Middleton's girls had unforgettable season

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By: 
Rob Reischel
Middleton's girls basketball team had an unforgettable season that ended with a second-place finish at state./Photo courtesy of Mary Bavery

ASHWAUBENON — When they showed up for work just more than four months ago, the questions easily exceeded the answers?

Could anyone make outside shots?

Was there a point guard on the roster?

Could the post players improve?

Was the first round playoff exit in 2018 a hiccup or a sign of things to come?

By the time the year ended, Middleton’s magical, memorable girls basketball team had taken their faithful on an unforgettable joyride. And were it not for one painful, excruciating, unbearable inbounds play, the Cardinals would have brought a gold ball — and not a silver one — back to Middleton.

Bay Port’s Emma Nagel scored the game-winning basket with 2.4 seconds left lifting the Pirates to a 50-49 victory over the Cardinals in last Saturday’s state title game. And while Middleton’s players went through every available Kleenex in the Resch Center afterwards, they also realized what they accomplished was awfully unique.

“It was quite a year from where we were at the beginning of the season to where we are now, playing the toughest teams in the state and playing them well,” Middleton coach Jeff Kind said after the loss. “We came a long ways.”

Boy, did they ever.

Middleton lost two of its first three games, including a setback at rival Verona. After rolling off six straight wins, the Cardinals dropped three of four — including a 48-42 home loss to Bay Port during the Middleton Holiday Shootout.

One week into 2019, the Cardinals were just 8-5 and a longshot to win the Big Eight Conference title.

“It took us a while to get things figured out,” Middleton junior forward Sitori Tanin said. 

Once Middleton discovered just who it was, though, it became a force.

The Cardinals’ greatest strength was always their size, led by the 6-foot-2 Tanin and 6-foot senior Hannah Flottmeyer. Flottmeyer was a model of consistency during a brilliant final season, while Tanin — a coveted Division 1 recruit — played with greater steadiness as the year unfolded.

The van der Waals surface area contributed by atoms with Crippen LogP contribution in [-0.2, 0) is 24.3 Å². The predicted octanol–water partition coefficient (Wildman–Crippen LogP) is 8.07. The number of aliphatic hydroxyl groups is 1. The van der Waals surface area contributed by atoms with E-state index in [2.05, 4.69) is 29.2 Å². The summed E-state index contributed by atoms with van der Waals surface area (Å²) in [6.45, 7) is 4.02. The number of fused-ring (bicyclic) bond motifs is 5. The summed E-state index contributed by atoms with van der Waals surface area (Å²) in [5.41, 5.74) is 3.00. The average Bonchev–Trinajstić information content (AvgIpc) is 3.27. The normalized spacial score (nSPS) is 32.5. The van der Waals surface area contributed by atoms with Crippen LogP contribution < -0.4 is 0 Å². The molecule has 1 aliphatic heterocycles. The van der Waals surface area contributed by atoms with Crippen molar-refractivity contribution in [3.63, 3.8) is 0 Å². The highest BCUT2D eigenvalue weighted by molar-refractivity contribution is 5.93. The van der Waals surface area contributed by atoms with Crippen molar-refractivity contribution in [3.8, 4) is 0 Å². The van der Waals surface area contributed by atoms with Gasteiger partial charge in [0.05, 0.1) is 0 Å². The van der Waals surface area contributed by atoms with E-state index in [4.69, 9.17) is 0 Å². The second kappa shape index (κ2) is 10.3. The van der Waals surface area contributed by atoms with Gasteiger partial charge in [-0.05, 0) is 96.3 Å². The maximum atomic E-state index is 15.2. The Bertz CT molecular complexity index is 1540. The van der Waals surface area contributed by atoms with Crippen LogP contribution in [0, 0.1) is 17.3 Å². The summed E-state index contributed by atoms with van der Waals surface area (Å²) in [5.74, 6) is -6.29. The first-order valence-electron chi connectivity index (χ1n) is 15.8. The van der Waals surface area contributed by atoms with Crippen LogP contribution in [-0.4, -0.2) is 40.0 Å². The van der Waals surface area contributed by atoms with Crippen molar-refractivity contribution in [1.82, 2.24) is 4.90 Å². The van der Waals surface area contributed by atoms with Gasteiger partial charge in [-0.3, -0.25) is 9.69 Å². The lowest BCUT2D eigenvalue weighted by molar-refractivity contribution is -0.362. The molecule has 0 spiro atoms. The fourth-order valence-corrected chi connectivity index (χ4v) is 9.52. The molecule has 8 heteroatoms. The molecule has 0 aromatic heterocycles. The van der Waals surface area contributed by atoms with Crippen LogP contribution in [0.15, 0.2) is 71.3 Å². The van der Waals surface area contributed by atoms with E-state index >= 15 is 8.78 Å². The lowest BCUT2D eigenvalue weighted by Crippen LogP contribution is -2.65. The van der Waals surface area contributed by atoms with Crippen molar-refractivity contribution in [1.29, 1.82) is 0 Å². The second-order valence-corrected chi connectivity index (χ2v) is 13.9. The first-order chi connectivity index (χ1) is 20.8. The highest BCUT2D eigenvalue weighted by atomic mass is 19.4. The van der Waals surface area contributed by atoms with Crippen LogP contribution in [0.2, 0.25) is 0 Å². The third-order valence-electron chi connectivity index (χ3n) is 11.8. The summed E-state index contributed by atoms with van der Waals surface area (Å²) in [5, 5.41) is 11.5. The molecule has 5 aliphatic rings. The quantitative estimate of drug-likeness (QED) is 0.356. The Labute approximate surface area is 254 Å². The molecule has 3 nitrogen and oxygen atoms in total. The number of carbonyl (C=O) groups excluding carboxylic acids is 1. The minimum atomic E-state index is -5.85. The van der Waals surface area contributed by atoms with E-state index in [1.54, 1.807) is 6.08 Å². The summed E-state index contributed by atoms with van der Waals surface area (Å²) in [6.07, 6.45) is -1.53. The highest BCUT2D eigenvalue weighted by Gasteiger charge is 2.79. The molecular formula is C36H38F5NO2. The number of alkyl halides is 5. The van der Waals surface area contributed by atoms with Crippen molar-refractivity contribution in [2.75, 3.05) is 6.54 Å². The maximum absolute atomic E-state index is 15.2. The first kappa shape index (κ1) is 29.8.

“Sitori is just scratching the surface,” Kind said. “She’s going to keep getting better and better.”

The rest of the Cardinals did just that, as well.

Senior point guard Charlotte Dunn, who struggled early in the season with turnovers, became far more consistent as the year progressed. Dunn, a dynamic athlete, developed into the floor general and leader Middleton needed.

“Charlotte likes getting assists more than scoring,” junior guard Evie Coleman said. “That’s what makes her such a great point guard.”

Coleman, a deadly, but streaky shooter, became far more dependable throughout the year. And Coleman gave a memorable performance in the state semifinals, draining five three-pointers and scoring 11 straight points at one time as Middleton upset top-seeded Mukwonago.

Junior forward Karina Bursac was the Cardinals’ Swiss-army knife, doing a little bit of everything. Junior guard Josie Lemirande found her groove and had her two highest scoring games of the year in the postseason with 15 points against Waunakee and 14 vs. Bay Port in the state title game. And junior forward Kendall Roquet was a model of consistency both defensively and on the glass.

As the Cardinals settled into their roles, they began taking off.

Middleton finished the regular season with nine straight wins — highlighted by a victory at Sun Prairie on Valentine’s Day that gave MHS the Big Eight title

“We got better and better this year,” Lemirande said through tears after the Bay Port loss.

The Cardinals found another gear in the postseason, as well.

After comfortable wins in regional play against Janesville Parker and Waunakee, Middleton rallied for a 41-39 victory over Madison Memorial in the sectional semifinals. Then in another meeting with Sun Prairie for the sectional title, Middleton put together one of its finest efforts of the year and cruised to a 60-45 win.

“It’s awesome,” Lemirande said before going to state. “Nobody expected it.”

Not many people expected the Cardinals to beat No. 1 Mukwonago either. But that’s exactly what happened, as the Cardinals played arguably their finest game of the year, stunned the Indians in the state semifinals, 62-53, and pushed their winning streak to 14.

Middleton had found all the right answers on offense. The Cardinals were mixing and matching a fierce man-to-man defense with a smothering 1-3-1 zone defense.

And the Cardinals were on the brink of the first state title in school history. Until Bay Port’s Nagel changed the script.

As the great Dr. Seuss once said, though, “Don’t cry because it’s over. Smile because it happened.”

“I am so incredibly proud of this team,” Flottmeyer said. “At the beginning of the season no one thought we’d be playing in the state championship game. However, we played for each other. We played our hearts out every game.

“As much as the ending wasn’t ideal and we weren’t supposed to be there, we proved we were supposed to be there. I am beaming with pride over my team and what we accomplished.”

Dunn felt the same way.

“I’m just so glad I got to play with all of these girls,” Dunn said. “I can’t complain. The girls on this team are family. I was here my sophomore year, but it’s nothing compared to being here this year. Every girl on this court was through and through, always there for someone. It was an amazing year.”

One Middleton fans will never forget.

 

 

 

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